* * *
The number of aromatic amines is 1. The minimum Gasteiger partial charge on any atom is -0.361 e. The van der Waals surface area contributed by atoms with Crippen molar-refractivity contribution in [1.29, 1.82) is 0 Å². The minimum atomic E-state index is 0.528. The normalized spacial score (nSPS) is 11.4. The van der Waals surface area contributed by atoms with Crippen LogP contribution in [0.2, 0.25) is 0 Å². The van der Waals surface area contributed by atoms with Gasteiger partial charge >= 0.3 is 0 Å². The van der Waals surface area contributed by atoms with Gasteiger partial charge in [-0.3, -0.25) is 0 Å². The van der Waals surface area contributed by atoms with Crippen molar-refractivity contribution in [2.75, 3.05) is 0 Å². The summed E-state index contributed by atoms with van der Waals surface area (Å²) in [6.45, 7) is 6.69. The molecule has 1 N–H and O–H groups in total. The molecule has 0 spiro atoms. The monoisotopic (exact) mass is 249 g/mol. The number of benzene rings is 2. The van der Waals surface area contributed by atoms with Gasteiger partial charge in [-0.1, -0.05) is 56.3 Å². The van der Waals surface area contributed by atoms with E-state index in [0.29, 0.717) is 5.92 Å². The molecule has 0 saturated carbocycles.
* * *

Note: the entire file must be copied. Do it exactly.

The number of aromatic amines is 1. The minimum Gasteiger partial charge on any atom is -0.361 e. The van der Waals surface area contributed by atoms with Crippen molar-refractivity contribution in [1.29, 1.82) is 0 Å². The minimum atomic E-state index is 0.528. The normalized spacial score (nSPS) is 11.4. The van der Waals surface area contributed by atoms with Crippen LogP contribution in [0.2, 0.25) is 0 Å². The van der Waals surface area contributed by atoms with Gasteiger partial charge >= 0.3 is 0 Å². The van der Waals surface area contributed by atoms with Gasteiger partial charge in [-0.3, -0.25) is 0 Å². The van der Waals surface area contributed by atoms with Crippen molar-refractivity contribution in [2.75, 3.05) is 0 Å². The summed E-state index contributed by atoms with van der Waals surface area (Å²) in [6.45, 7) is 6.69. The molecule has 1 N–H and O–H groups in total. The molecule has 0 spiro atoms. The monoisotopic (exact) mass is 249 g/mol. The number of benzene rings is 2. The van der Waals surface area contributed by atoms with Gasteiger partial charge in [-0.1, -0.05) is 56.3 Å². The van der Waals surface area contributed by atoms with E-state index in [0.29, 0.717) is 5.92 Å². The molecule has 0 saturated carbocycles.